- NSF-PAR ID:
- Date Published:
- Journal Name:
- Page Range / eLocation ID:
- 1214 to 1218
- Medium: X
- Sponsoring Org:
- National Science Foundation
More Like this
Magnetic tunnel junctions (MTJs) with conventional bulk ferromagnets separated by a nonmagnetic insulating layer are key building blocks in spintronics for magnetic sensors and memory. A radically different approach of using atomically-thin van der Waals (vdW) materials in MTJs is expected to boost their figure of merit, the tunneling magnetoresistance (TMR), while relaxing the lattice-matching requirements from the epitaxial growth and supporting high-quality integration of dissimilar materials with atomically-sharp interfaces. We report TMR up to 192% at 10 K in all-vdW Fe3GeTe2/GaSe/Fe3GeTe2 MTJs. Remarkably, instead of the usual insulating spacer, this large TMR is realized with a vdW semiconductor GaSe. Integration of semiconductors into the MTJs offers energy-band-tunability, bias dependence, magnetic proximity effects, and spin-dependent optical-selection rules. We demonstrate that not only the magnitude of the TMR is tuned by the semiconductor thickness but also the TMR sign can be reversed by varying the bias voltages, enabling modulation of highly spin-polarized carriers in vdW semiconductors.more » « less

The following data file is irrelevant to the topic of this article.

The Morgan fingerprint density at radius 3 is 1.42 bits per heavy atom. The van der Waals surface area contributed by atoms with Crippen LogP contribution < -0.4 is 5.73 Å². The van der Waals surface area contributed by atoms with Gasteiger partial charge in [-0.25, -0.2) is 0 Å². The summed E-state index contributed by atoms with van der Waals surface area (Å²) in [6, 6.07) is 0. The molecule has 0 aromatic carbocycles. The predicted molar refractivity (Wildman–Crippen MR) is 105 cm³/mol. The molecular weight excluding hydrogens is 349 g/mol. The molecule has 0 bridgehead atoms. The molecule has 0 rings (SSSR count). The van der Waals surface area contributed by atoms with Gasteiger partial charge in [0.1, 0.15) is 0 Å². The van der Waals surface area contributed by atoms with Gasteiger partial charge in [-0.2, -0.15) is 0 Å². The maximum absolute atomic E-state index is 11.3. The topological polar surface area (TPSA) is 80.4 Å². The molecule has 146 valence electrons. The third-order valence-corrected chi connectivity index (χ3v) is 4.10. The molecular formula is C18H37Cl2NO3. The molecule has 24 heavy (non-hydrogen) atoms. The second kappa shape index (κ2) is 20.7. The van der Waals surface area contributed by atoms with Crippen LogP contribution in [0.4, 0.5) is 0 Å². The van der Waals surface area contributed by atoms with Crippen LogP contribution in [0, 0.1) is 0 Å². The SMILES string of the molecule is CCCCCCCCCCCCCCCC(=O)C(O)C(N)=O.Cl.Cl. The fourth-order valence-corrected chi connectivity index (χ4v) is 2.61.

Magnetic tunnel junctions (MTJs) in the field of spintronics have received enormous attention owing to their fascinating spin phenomena for fundamental physics and potential applications. MTJs exhibit a large tunnel magnetoresistance (TMR) at room temperature. However, TMR depends strongly on the bias voltage, which reduces the magnitude of TMR. On the other hand, tunnel magnetocapacitance (TMC), which has also been observed in MTJs, can be increased when subjecting to a biasing voltage, thus exhibiting one of the most interesting spin phenomena. Here we report a large voltage-induced TMC beyond 330% in MgO-based MTJs, which is the largest value ever reported for MTJs. The voltage dependence and frequency characteristics of TMC can be explained by the newly proposed Debye-Fröhlich model using Zhang-sigmoid theory, parabolic barrier approximation, and spin-dependent drift diffusion model. Moreover, we predict that the voltage-induced TMC ratio could reach over 3000% in MTJs. It is a reality now that MTJs can be used as capacitors that are small in size, broadly ranged in frequencies and controllable by a voltage. Our theoretical and experimental findings provide a deeper understanding on the exact mechanism of voltage-induced AC spin transports in spintronic devices. Our research may open new avenues to the development of spintronics applications, such as highly sensitive magnetic sensors, high performance non-volatile memories, multi-functional spin logic devices, voltage controlled electronic components, and energy storage devices.